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Understanding Your Medicare Benefits

Understanding your healthcare benefits has never been an easy task. Once you enter the world of Medicare, it doesn't get any easier.

Medicare is the federally funded health coverage plan available to adults ages 65 and older. You can enroll during the 3 months before turning 65 and for 7 months after, or during the annual enrollment period.

Medicare has different parts, called Medicare Part A, Part B, Part C, and Part D. Each offers different types of coverage.

Below is an overview of the different Medicare parts and what they offer.

Medicare Part A

Part A is included in your Original Medicare coverage. It covers care in a hospital or inpatient facility, skilled nursing care, hospice, and home health services. Generally, you can choose the healthcare providers and hospitals you prefer. Part A doesn’t cover your deductible, which is the money that you must pay before your coverage will start to apply. Part A also doesn’t cover your coinsurance, which is the percentage of costs you must pay after your deductible has been met. You will either pay for your deductible and coinsurance yourself. Or you can get an additional Medicare plan to cover those costs not included in Part A. This additional plan is called a supplemental plan.

Medicare Part B

Part B also is included in your Original Medicare coverage. It covers your medical care, including healthcare provider appointments and preventive care, home health as well as any medically necessary supplies, such as a wheelchairs, walkers, hospital beds, and other equipment. Although costs vary, usually you pay a monthly premium, or fee, for your Part B coverage. Your deductible still applies for healthcare provider visits.

Medicare Part C

Part C combines both Part A and Part B, so it covers both hospital care and care at the healthcare provider's office. But Part C is also called a Medicare Advantage Plan. It is not part of Original Medicare, and you have to pay an extra monthly premium for it. Medicare Advantage programs are offered through private insurance companies but must follow rules set by Medicare. In most cases, you will have to use the hospitals and healthcare providers within the insurer's network. Each Medicare Advantage plan has different costs and rules and each plan can charge different out-of-pocket costs. The Advantage plan you select will determine if you need a referral to see a specialist and if you can only go to certain healthcare providers, medical suppliers, or treating facilities for nonemergency or nonurgent care.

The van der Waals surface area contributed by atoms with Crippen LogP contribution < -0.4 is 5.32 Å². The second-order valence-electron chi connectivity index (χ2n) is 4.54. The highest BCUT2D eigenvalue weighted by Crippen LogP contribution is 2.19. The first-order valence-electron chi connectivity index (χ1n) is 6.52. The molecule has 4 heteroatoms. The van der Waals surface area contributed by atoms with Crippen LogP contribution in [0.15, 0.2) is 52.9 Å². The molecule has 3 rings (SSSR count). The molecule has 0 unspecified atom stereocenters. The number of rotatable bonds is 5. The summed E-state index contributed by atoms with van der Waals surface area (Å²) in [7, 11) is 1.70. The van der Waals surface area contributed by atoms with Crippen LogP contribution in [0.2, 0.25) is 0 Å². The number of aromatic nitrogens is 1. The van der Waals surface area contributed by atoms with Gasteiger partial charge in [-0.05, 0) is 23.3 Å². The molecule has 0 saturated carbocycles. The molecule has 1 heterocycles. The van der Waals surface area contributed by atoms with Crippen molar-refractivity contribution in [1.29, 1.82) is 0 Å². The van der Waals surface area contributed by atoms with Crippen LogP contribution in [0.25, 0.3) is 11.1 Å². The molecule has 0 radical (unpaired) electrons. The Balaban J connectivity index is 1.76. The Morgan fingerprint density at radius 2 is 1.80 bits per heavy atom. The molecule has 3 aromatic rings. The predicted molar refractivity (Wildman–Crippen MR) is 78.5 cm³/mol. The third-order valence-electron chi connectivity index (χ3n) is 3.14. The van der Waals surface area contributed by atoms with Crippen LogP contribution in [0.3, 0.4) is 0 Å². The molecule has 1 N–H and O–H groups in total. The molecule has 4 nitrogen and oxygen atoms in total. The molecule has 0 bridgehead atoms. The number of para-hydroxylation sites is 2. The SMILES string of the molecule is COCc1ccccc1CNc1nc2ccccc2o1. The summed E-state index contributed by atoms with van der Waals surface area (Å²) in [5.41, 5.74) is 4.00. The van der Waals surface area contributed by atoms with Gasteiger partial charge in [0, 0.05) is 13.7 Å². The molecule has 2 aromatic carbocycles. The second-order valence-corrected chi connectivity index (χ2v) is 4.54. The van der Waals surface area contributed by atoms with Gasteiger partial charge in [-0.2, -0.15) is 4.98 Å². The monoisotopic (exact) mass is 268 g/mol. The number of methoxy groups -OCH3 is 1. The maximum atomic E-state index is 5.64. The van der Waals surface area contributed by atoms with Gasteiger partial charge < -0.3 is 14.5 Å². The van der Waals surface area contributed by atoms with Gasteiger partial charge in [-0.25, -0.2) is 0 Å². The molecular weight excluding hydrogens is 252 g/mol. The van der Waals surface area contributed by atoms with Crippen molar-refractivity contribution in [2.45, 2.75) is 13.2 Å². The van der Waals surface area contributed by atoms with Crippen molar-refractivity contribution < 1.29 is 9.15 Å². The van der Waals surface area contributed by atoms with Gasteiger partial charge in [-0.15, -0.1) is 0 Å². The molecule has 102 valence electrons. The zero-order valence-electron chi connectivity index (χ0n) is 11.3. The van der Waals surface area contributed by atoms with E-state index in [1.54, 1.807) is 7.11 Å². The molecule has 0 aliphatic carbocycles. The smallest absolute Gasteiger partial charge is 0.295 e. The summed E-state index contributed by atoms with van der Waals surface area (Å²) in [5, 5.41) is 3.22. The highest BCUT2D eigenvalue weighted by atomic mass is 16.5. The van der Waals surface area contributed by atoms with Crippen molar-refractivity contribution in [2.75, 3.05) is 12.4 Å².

Medicare Advantage Plan rules can change each year. Advantage Plans offer the same coverage as Parts A, B, and D, sometimes with lower copays and some coverage for vision and dental care. However, do your research before enrolling, especially if you live in a rural area, where the network of approved providers can be limited and wait times for appointments long. In addition, if you have complicated health needs, Medicare Advantage Plans typically require pre-authorization and care from a limited number of providers.

Before making a selection, give careful consideration to your finances and health needs.

Medicare Part D

This part covers your prescription drugs. You must have Part A and Part B or Part C to enroll in a prescription drug program. All Part D plans are offered through private insurance companies. They have varying rates and coverage for different drugs. If you have a Medicare Advantage plan, you will probably need to choose a Part D plan from the same insurance company.

Supplemental insurance

Supplemental insurance, also called a Medigap plan, is for people who don't qualify for Medicare Part C/Medicare Advantage plans. This is designed to cover any gaps in your coverage for costs that are not paid for by Original Medicare. It’s sold through private insurance companies. It has varying costs and rules, depending on the plan and the insurer.

Many different plans are available, with many factors to consider. Before you choose a plan, make sure it will meet your needs. It should cover your specific prescriptions, as well as care from your preferred healthcare providers and hospital.

People on limited incomes may qualify for additional assistance and lower premiums for Medicare benefits. To find out more about Medicare plans, enrollment periods, and cost-saving choices, visit the Medicare website @ www.medicare.gov.